2

I have this file:

header:
  title: hello
  version: 1.2.3

I want to extract the version number.

My original attempt was

grep ^\s+version:\s+(\d\.\d\.\d) file.txt

but that produced empty output. After suggestions in the comments, I tried

grep -P '^\s+version:\s+(\d\.\d\.\d)' file.txt

but I get " version: 1.2.3" instead of "1.2.3".

What am I doing wrong?

7
  • grep uses a very basic regex by default, your regex works with grep -P (at least when quoted...).
    – pLumo
    Apr 9, 2020 at 8:26
  • 1
    Also, don't forget to quote your regex.
    – AdminBee
    Apr 9, 2020 at 8:26
  • 1
    That is normal behavior, you want \K or (?<=...)
    – pLumo
    Apr 9, 2020 at 8:30
  • 4
    Standard sed: sed -n 's/.*version: //p' file
    – Kusalananda
    Apr 9, 2020 at 8:39
  • 1
    In awk: awk '/version/ { print $2 }' yourfile.txt
    – stackzebra
    Apr 9, 2020 at 17:54

2 Answers 2

10

grep uses Posix Basic Regex (BRE) by default which does not support your notation.

Use grep -E to use Posix Extended Regex (ERE) and grep -P to use Perl Compatible Regex (PCRE) if available.

Your notation works with grep -P:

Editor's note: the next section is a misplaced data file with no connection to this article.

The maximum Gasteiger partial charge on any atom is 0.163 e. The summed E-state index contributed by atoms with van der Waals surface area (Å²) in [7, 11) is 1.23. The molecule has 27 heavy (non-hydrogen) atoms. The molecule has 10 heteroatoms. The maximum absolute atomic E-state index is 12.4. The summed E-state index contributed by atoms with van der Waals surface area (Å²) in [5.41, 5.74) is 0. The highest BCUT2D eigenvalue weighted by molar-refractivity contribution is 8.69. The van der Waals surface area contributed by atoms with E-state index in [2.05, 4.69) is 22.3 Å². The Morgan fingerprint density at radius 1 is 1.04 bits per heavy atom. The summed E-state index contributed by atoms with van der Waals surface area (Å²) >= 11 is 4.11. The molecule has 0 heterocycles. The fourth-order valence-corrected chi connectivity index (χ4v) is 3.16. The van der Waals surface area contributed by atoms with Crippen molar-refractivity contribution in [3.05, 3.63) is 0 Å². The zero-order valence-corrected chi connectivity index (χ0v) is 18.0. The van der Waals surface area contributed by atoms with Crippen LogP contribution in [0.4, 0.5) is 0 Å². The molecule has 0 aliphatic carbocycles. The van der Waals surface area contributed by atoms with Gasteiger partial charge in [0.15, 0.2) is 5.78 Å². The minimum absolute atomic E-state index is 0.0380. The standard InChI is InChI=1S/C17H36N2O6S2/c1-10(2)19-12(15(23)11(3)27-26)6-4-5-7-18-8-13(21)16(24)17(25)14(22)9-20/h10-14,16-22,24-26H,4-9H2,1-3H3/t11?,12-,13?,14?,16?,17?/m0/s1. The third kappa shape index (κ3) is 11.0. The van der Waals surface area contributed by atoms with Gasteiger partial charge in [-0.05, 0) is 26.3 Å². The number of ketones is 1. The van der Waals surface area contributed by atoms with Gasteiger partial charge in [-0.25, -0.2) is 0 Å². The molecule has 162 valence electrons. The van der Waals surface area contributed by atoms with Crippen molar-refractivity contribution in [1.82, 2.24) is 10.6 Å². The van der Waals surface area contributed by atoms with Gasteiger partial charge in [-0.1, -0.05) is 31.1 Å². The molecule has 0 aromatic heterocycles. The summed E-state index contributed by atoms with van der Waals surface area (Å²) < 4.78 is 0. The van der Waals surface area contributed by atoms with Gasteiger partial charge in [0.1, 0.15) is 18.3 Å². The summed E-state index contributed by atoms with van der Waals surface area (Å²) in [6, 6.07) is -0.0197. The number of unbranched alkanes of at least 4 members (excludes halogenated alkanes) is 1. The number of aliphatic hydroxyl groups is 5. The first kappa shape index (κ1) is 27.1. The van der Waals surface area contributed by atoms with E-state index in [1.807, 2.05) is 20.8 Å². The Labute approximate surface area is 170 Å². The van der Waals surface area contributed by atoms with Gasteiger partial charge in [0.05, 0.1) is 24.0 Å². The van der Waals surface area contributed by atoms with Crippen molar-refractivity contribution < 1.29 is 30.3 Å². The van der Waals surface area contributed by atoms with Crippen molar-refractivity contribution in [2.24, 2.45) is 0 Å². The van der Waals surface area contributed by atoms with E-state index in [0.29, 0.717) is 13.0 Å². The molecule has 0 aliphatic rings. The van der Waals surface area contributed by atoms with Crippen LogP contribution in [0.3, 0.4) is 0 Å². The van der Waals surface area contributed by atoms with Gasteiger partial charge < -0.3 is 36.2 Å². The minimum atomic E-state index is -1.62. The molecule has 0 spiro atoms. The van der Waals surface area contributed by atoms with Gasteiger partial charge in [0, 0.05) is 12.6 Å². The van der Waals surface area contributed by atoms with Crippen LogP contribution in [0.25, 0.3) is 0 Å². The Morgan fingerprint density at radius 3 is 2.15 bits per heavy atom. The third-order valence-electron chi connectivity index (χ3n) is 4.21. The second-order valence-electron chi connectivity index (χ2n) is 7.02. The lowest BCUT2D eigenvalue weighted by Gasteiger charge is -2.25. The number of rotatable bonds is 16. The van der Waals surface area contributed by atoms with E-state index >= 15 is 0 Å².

grep -P '^\s+version:\s+(\d\.\d\.\d)' file.txt

This works with BRE:

grep '^ \+version: \+\([0-9]\.[0-9]\.[0-9]\)' file.txt

Output:

  version: 1.2.3

Note, that the capture group is not necessary here, as grep doesn't do anything with it.


If you want the version nr only., use \K and -o option:

grep -Po '^\s+version:\s+\K\d\.\d\.\d' file.txt

Output:

1.2.3

With BRE, this is not possible, you will need to chain two grep commands:

grep 'version: ' file.txt | grep -o '[0-9]\.[0-9]\.[0-9]'

or use sed (credits @Kusalananda):

sed -n 's/.*version: //p' file.txt
2
  • Is there any reason to use a capture group in your first two commands? The group isn't actually used anywhere as far as I can see.
    – terdon
    Apr 9, 2020 at 8:42
  • That is just taken from the Q, I added a note that it's not necessary
    – pLumo
    Apr 9, 2020 at 8:43
3

According the comment of pLumo and How to use grep to get anything just after name a working command could be

 grep -oP "(?<=version: )(\d\.\d\.\d)" file.txt
1
  • 1
    Problem with lookbehind is that it has to be fixed number of characters, which does not work when with \s+ or \s*. I usually prefer keep-out notation \K if possible.
    – pLumo
    Apr 9, 2020 at 8:36

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